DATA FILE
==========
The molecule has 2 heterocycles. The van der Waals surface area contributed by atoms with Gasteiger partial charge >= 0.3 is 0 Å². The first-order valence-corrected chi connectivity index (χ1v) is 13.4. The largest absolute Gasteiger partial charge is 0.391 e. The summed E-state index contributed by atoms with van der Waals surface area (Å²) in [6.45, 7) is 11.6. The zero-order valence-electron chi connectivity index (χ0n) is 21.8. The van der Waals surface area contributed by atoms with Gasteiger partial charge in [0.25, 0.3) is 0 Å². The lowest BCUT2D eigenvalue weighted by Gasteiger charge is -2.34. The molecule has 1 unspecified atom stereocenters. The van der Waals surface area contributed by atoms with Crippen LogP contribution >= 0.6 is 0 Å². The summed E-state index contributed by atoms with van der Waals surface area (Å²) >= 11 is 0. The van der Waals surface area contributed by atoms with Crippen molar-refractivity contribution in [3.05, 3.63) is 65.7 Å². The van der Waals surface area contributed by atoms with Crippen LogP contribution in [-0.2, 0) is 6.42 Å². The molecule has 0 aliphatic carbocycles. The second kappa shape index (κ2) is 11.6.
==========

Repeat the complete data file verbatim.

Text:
The molecule has 2 heterocycles. The van der Waals surface area contributed by atoms with Gasteiger partial charge >= 0.3 is 0 Å². The first-order valence-corrected chi connectivity index (χ1v) is 13.4. The largest absolute Gasteiger partial charge is 0.391 e. The summed E-state index contributed by atoms with van der Waals surface area (Å²) in [6.45, 7) is 11.6. The zero-order valence-electron chi connectivity index (χ0n) is 21.8. The van der Waals surface area contributed by atoms with Gasteiger partial charge in [0.25, 0.3) is 0 Å². The lowest BCUT2D eigenvalue weighted by Gasteiger charge is -2.34. The molecule has 1 unspecified atom stereocenters. The van der Waals surface area contributed by atoms with Crippen LogP contribution >= 0.6 is 0 Å². The summed E-state index contributed by atoms with van der Waals surface area (Å²) >= 11 is 0. The van der Waals surface area contributed by atoms with Crippen molar-refractivity contribution in [3.05, 3.63) is 65.7 Å². The van der Waals surface area contributed by atoms with Crippen LogP contribution in [-0.2, 0) is 6.42 Å². The molecule has 0 aliphatic carbocycles. The second kappa shape index (κ2) is 11.6.